“It’s not,” Will starts, then realises he doesn’t really know what he wants to say. Because it’s nice here, yeah, but it’s not— It’s not the same. Wasn’t that the point, though? Weren’t they meant to be changing? “I mean, it’s just different.”
Maybe I’m the one that’s different, he doesn’t say. Maybe I’m never going to fit anywhere except with you. Maybe you’re all I have.
And it’s scary, because he has always loved Mike. Even through the months of not talking, the awkward time before that when he and El broke up and Will had felt like the only thread keeping all of them together, even through that moment, the one he tries so hard not to think about. (It's not my fault you don’t like girls. He’d said it, and then his face had done something weird, had pulled apart and shattered. Will hadn’t cared then, couldn’t care past the sharp burn in his chest, the way his stomach turned over and over and over.)
“Yeah,” Mike says, something wistful in his voice. “Hawkins isn’t the same. Not without you.”
“I don’t think I miss it.”
Mike glances over, a little sad, a little proud. “I don’t think you’re meant to.”
He sounds so sure.
Will goes quiet, stays quiet until they’re at his house, pushing their bikes past the car in the driveway.
“Hi, Mike,” his mum says, when she opens the door. Will wonders how she looks to the boy next to him. The lines around her eyes and her mouth are deeper, he knows. He also knows that it’s mostly his fault.
“Hi, Mrs Byers. It’s nice to see you.”
“Honestly,” his mum huffs, but it’s gentle, and she’s looking at Will, glancing between them like she’s trying to work out if she needs to be mad at Mike or if she should be hugging him. “It's Joyce. You’d think you would know that by now.”
Will leaves them to it, slipping through the door and tugging his shoes off in the hall, listening to the click of a door somewhere in the house.
“Hey, Mike,” El says.
It’s reflexive to look away. Will’s so used to being left behind around now, he’s almost waiting for it to happen again, even though he knows they’re not together anymore, knows some of the details. Knows that Mike said he’d never really felt like that about her in the first place. Knows, too, that El wasn’t sad, not really, just vaguely disappointed, vaguely confused.
“Hey,” Mike says, stepping forward to wrap an arm around her. “Been a while, huh.”
He steps back.
And back again, until he’s right next to Will, glancing down at him and smiling at him, and tilting so close towards him that Will can feel the heat radiating from his bare arms.
El watches them, and smiles.
Mike slots into their house like he’s meant to be there, like he’s just as familiar as the tie-dye blanket on the sofa or the picture frames on the walls.
He’s quieter than usual, though.
Mostly with Will.
Like he’s being careful, like he’s not sure how much he’s allowed. He says please and thank you when Will passes him the salt at dinner, flushes and looks away when Will catches his eye, even though Mike had been looking at him first.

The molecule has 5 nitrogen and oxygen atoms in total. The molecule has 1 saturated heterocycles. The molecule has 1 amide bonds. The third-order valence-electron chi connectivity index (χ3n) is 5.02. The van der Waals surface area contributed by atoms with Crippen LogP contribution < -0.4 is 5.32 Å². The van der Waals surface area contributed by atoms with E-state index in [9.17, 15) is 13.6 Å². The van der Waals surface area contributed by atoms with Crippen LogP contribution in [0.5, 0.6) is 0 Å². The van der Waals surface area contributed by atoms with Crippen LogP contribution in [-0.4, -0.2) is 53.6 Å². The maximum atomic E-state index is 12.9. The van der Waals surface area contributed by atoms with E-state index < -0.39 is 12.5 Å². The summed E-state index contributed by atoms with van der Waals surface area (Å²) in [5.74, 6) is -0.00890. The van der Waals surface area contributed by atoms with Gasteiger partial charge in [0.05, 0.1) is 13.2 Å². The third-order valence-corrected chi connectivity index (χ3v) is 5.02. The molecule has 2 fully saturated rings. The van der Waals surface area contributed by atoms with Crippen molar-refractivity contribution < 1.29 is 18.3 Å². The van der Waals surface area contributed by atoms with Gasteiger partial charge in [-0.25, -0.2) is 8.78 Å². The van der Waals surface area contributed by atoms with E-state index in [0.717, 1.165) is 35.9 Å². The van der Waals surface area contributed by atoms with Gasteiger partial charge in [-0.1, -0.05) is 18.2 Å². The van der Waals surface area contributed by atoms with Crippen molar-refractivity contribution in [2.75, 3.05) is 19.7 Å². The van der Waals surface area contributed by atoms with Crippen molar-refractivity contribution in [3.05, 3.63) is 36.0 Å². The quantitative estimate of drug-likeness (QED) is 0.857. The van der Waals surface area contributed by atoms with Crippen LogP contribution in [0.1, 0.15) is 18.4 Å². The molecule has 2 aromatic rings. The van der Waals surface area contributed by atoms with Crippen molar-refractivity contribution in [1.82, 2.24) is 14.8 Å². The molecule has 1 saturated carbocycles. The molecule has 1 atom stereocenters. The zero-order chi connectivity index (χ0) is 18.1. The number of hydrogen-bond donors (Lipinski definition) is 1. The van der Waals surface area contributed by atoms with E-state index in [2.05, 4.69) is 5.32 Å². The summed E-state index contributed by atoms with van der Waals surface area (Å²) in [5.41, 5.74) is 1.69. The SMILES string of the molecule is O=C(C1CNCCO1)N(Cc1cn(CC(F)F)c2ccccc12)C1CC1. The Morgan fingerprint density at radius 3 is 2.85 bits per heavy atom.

His mum doesn’t stop talking, though.
It’s sweet, probably. Will is sure that she can sense the… not tension, not quite as uncomfortable as that, but. Hesitance, maybe.
Some part of Will wants to grab his friend, his best friend, and shake him, tell him that it’s okay, I’m here, didn’t I tell you that I forgive you.
He doesn’t, though.
It’s probably that mean little part of him. The one that says that Mike should feel awkward, he should feel sorry.
He tugs his chair closer to Mike’s and tells the voice to fuck right off.
Forget everything he said. Mike is not quieter. Mike is just as stubborn as he’s always been.
“Why can’t you just share the bed?” El says. His mum snorts from where she’s hidden away in the kitchen.
Mike goes pink.
“Oh,” Will says. “No, I don’t think…”
“I don’t mind.”
Will turns to look at him so fast that his vision spins for a moment, the darkness of Mike’s hair getting caught up in the light pooling in from the kitchen. “What?”
“I mean, unless you’re uncomfortable! Or anything. That’s, like, that’s totally fair. I just meant,” and there Mike goes again, rambling away like he’s not sure how to make his mouth stop moving. “I just meant that you don’t have to say no on my account. Not that I’m saying you are! Uh, just—”
He trails off. Will stares at him. El is hiding a laugh behind her hand (traitor) and Will can see his mum’s shoulders shaking by the sink.
“I—fine. Ok. Let’s go,” he says finally, mostly just to make the laughing stop. It doesn’t seem to work, because his mum lets out what is definitely a cackle, and that seems to be the final straw for El, who turns around and starts ‘coughing’ very, very violently.
Mike is still standing there, turning redder by the second.
“Ohmygod,” Will says. He hates this family. (He loves them.) He catches Mike’s sleeve between a finger and thumb, tugging him just a little. “I’m tired. Are you coming or not?”
“Yes,” Mike squeaks. “Yep. Here. Coming.”
Will side-eyes him, and then decides that everyone’s finally gone mad.
Five more minutes turned into an hour turned into but, mum, please can Will stay the night?
And it became commonplace to end up curled in opposite corners of the same bed, arms stretched across the mattress so their hands were aligned, or pinkies joined.
Will’s pretty sure his brother still has those pictures. Somewhere.
It mostly changed after Dustin and then Lucas and later El, and bed sharing turned into groups of sleeping bags all tucked away into the warm lighting of Mike’s basement. He didn’t mind it, mostly, because Mike used to moan and complain until they all shuffled around so he could tug his sleeping bag next to Will’s.
He’s not sure when it changed.
(Will has so much hate in him.
It pools in his lungs, festers in his veins. He hates everyone who has ever hurt him, hates his dad, hated Mike, for a bit, before he worked out that it wasn’t really his fault. Hated Mike’s parents after that, and hated the whole world even more.)
It’s different now, though.